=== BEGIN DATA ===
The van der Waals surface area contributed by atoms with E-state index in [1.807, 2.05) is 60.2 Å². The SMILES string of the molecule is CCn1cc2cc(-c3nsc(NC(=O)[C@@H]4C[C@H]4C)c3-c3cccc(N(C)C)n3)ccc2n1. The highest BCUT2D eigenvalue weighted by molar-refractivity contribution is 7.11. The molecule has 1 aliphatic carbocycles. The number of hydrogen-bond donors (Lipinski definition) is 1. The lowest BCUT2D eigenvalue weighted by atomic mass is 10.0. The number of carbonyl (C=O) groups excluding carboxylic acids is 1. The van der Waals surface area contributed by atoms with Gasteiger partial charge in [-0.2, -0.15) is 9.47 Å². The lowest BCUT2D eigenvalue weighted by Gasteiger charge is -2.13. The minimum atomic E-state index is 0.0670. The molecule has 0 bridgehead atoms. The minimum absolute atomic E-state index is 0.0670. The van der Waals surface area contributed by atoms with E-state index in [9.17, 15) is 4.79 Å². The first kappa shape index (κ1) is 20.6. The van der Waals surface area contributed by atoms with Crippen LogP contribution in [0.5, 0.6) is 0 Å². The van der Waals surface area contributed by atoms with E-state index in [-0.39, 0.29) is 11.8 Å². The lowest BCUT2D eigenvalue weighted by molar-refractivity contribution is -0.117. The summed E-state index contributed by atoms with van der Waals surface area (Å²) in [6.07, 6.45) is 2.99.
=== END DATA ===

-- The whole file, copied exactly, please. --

The van der Waals surface area contributed by atoms with E-state index in [1.807, 2.05) is 60.2 Å². The SMILES string of the molecule is CCn1cc2cc(-c3nsc(NC(=O)[C@@H]4C[C@H]4C)c3-c3cccc(N(C)C)n3)ccc2n1. The highest BCUT2D eigenvalue weighted by molar-refractivity contribution is 7.11. The molecule has 1 aliphatic carbocycles. The number of hydrogen-bond donors (Lipinski definition) is 1. The lowest BCUT2D eigenvalue weighted by atomic mass is 10.0. The number of carbonyl (C=O) groups excluding carboxylic acids is 1. The van der Waals surface area contributed by atoms with Gasteiger partial charge in [-0.2, -0.15) is 9.47 Å². The lowest BCUT2D eigenvalue weighted by Gasteiger charge is -2.13. The minimum atomic E-state index is 0.0670. The molecule has 0 bridgehead atoms. The minimum absolute atomic E-state index is 0.0670. The van der Waals surface area contributed by atoms with E-state index in [9.17, 15) is 4.79 Å². The first kappa shape index (κ1) is 20.6. The van der Waals surface area contributed by atoms with Crippen LogP contribution in [0.5, 0.6) is 0 Å². The van der Waals surface area contributed by atoms with E-state index in [-0.39, 0.29) is 11.8 Å². The lowest BCUT2D eigenvalue weighted by molar-refractivity contribution is -0.117. The summed E-state index contributed by atoms with van der Waals surface area (Å²) in [6.07, 6.45) is 2.99.